1070-4272/05/7801-0120C2005 Pleiades Publishing, Inc.
Russian Journal of Applied Chemistry, Vol. 78, No. 1, 2005, pp. 120!124. Translated from Zhurnal Prikladnoi Khimii, Vol. 78, No. 1,
2005, pp. 122!126.
Original Russian Text Copyright + 2005 by Dikusar, Vyglazov, Moiseichuk, Zhukovskaya, Kozlov.
AND INDUSTRIAL ORGANIC CHEMISTRY
Preparative Synthesis of Vanillin and Vanillal Alkanoates
E. A. Dikusar, O. G. Vyglazov, K. L. Moiseichuk, N. A. Zhukovskaya, and N. G. Kozlov
Institute of Physical Organic Chemistry, Belarussian National Academy of Sciences, Minsk, Belarus
Tereza Inter Limited Liability Company, Moscow, Russia
Received June 16, 2004
Abstract-Procedures for preparing vanillin and vanillal alkanoates were developed.
Vanillin (4-hydroxy-3-methoxybenzaldehyde, Ia)
and its homolog, vanillal (4-hydroxy-3-ethoxybenzal-
dehyde, Ib) are widely used in food and perfume
industries . Vanillin can also be used as a syn-
thetic precursor of biologically active substances
[4, 5]. However, new processes in food industry de-
mand new aroma chemicals that would have vanilla
smell but be more heat-resistant than vanillin and
stable in a wide range of pH in the presence of en-
zymes. These requirements stimulate chemists to
prepare new vanillin and vanillal derivatives; many of
them appeared to exhibit stronger vanilla smell, com-
pared to the initial compounds, with diverse tints.
Here we report convenient synthetic routes to
vanillin (IIa!IIm) and vanillal (IIIa!IIIg) esters.
II a3m, III a3g
II a3m, III a3g
II, R = Me, R` =H(a), Me (b), Et (c), Pr (d), Me
(e), Bu (f), Me
Cl (l), 4-MeC
(m); III, R = Et, R` =H(a), Me (b), Et (c), Pr (d),
CH (e), Bu (f), Me
Some of them were characterized , but the
lack of some esters in the homologous series of the
vanillin and vanillal derivatives and incompleteness
of the available physicochemical data for the previ-
ously described compounds stimulated us to make this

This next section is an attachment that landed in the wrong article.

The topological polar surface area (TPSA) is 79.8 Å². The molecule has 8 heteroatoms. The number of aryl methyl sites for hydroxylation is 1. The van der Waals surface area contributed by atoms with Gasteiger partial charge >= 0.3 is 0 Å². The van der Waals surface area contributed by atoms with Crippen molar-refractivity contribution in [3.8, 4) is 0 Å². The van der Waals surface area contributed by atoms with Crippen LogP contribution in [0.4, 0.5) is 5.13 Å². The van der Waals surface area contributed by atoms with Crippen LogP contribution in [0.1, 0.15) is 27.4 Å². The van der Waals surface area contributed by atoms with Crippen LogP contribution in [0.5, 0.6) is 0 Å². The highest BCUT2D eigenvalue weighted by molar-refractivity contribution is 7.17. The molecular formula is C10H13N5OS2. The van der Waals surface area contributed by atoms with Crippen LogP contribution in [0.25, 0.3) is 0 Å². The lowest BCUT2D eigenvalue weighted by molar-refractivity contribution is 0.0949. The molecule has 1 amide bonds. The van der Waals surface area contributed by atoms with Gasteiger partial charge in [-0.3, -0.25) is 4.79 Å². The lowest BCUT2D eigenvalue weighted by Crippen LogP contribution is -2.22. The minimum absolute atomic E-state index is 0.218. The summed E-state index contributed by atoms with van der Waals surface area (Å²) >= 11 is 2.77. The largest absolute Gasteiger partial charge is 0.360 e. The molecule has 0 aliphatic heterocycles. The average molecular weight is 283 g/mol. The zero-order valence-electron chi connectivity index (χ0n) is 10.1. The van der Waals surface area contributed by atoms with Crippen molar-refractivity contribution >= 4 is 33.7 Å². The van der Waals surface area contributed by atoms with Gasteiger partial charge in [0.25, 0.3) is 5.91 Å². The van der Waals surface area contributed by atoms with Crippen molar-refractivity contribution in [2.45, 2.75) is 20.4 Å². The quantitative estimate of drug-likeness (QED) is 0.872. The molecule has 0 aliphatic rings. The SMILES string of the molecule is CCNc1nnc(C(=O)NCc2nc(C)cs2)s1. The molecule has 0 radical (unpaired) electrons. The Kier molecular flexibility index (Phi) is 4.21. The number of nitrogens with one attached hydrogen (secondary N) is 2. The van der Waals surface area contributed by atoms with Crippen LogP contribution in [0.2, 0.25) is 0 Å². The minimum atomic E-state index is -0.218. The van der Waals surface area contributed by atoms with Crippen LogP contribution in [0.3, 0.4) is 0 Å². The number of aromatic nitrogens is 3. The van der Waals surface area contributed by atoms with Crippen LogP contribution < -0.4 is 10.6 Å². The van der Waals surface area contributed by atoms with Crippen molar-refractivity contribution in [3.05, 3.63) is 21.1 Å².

study, aimed to develop new flavor additives derived
from vanillin and vanillal.
The formates were prepared by the reactions of
vanillin Ia and vanillal Ib with formic acid in the
presence of dicyclohexylcarbodiimide , which is
a simpler procedure compared to the known routes
. The other esters IIb!IIm and IIIb!IIIg were
prepared by reactions of Ia and Ib with alkanecarbox-
ylic acid chlorides in the presence of pyridine [15,
16]. To simplify the production process and improve
the purity of the target products for their use in formu-
lations for perfume and food industry, the esters were
also prepared by the Schotten3Baumann reaction [9,
17]. The resulting esters IIb!IIe and IIIb!IIIe
(Tables 1, 2) do not require additional purification.
They are free of benzene and pyridine impurities and
can be directly used in the perfume industry.
The organoleptic assessment of the scents of IIa!
IIg and IIIa!IIIg was made by the Tasting Council
at the Accredited Checkout and Analytical Laboratory
of the Tereza Inter Limited Liability Company (Mos-
cow, Russia). Esters IIa!IIg and IIIa!IIIg have
pronounced vanilla smell with various intense tints
(Table 3). Esters IIh!IIm have no odor.
The IR spectra of the compounds were recorded on
a Protege-460 IR Fourier spectrometer (Nicolet) from
the samples prepared as thin films or KBr pellets; the
UV spectra, on a Specord UV-Vis spectrophotometer
from 1 0 10
M solutions in 1-butanol; the
spectra, on a BS-587A spectrometer (100 MHz, Tesla)
from 5% solutions in CDCl
, with octamethyltetracyc-
losiloxane as internal reference; and the mass spectra,
on a Chrommas GC/MS Hewlett3Packard 5890/5972
gas chromatograph3mass spectrometer equipped with
an HP-5MS column, at an ionizing electron energy
of 70 eV.
Alkanecarboxylic acid chlorides were prepared by
refluxing the corresponding carboxylic acids with a
1.5-fold excess of SOCl